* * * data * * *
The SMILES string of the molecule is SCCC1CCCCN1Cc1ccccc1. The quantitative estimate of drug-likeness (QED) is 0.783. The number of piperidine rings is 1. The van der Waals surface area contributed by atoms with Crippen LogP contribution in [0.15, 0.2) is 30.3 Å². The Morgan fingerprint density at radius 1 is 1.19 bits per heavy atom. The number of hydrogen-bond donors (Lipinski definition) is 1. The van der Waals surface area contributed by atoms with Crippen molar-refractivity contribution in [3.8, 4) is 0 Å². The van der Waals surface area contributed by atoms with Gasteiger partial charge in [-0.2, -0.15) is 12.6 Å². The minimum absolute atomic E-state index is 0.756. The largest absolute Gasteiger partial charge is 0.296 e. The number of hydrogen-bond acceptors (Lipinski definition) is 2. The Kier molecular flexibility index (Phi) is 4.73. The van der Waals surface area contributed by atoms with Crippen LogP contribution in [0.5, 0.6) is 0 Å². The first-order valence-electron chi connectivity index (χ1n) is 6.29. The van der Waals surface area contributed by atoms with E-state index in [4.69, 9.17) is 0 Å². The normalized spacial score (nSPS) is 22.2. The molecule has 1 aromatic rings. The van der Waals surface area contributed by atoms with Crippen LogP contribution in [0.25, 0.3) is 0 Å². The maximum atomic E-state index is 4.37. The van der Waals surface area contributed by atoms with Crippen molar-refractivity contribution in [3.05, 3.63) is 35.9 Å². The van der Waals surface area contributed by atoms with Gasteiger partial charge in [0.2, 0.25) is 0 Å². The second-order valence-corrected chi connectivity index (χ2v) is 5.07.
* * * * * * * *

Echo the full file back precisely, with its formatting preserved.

The SMILES string of the molecule is SCCC1CCCCN1Cc1ccccc1. The quantitative estimate of drug-likeness (QED) is 0.783. The number of piperidine rings is 1. The van der Waals surface area contributed by atoms with Crippen LogP contribution in [0.15, 0.2) is 30.3 Å². The Morgan fingerprint density at radius 1 is 1.19 bits per heavy atom. The number of hydrogen-bond donors (Lipinski definition) is 1. The van der Waals surface area contributed by atoms with Crippen molar-refractivity contribution in [3.8, 4) is 0 Å². The van der Waals surface area contributed by atoms with Gasteiger partial charge in [-0.2, -0.15) is 12.6 Å². The minimum absolute atomic E-state index is 0.756. The largest absolute Gasteiger partial charge is 0.296 e. The number of hydrogen-bond acceptors (Lipinski definition) is 2. The Kier molecular flexibility index (Phi) is 4.73. The van der Waals surface area contributed by atoms with Crippen LogP contribution in [0.5, 0.6) is 0 Å². The first-order valence-electron chi connectivity index (χ1n) is 6.29. The van der Waals surface area contributed by atoms with E-state index in [4.69, 9.17) is 0 Å². The normalized spacial score (nSPS) is 22.2. The molecule has 1 aromatic rings. The van der Waals surface area contributed by atoms with Crippen LogP contribution in [0.25, 0.3) is 0 Å². The maximum atomic E-state index is 4.37. The van der Waals surface area contributed by atoms with Crippen molar-refractivity contribution in [3.05, 3.63) is 35.9 Å². The van der Waals surface area contributed by atoms with Gasteiger partial charge in [0.2, 0.25) is 0 Å². The second-order valence-corrected chi connectivity index (χ2v) is 5.07.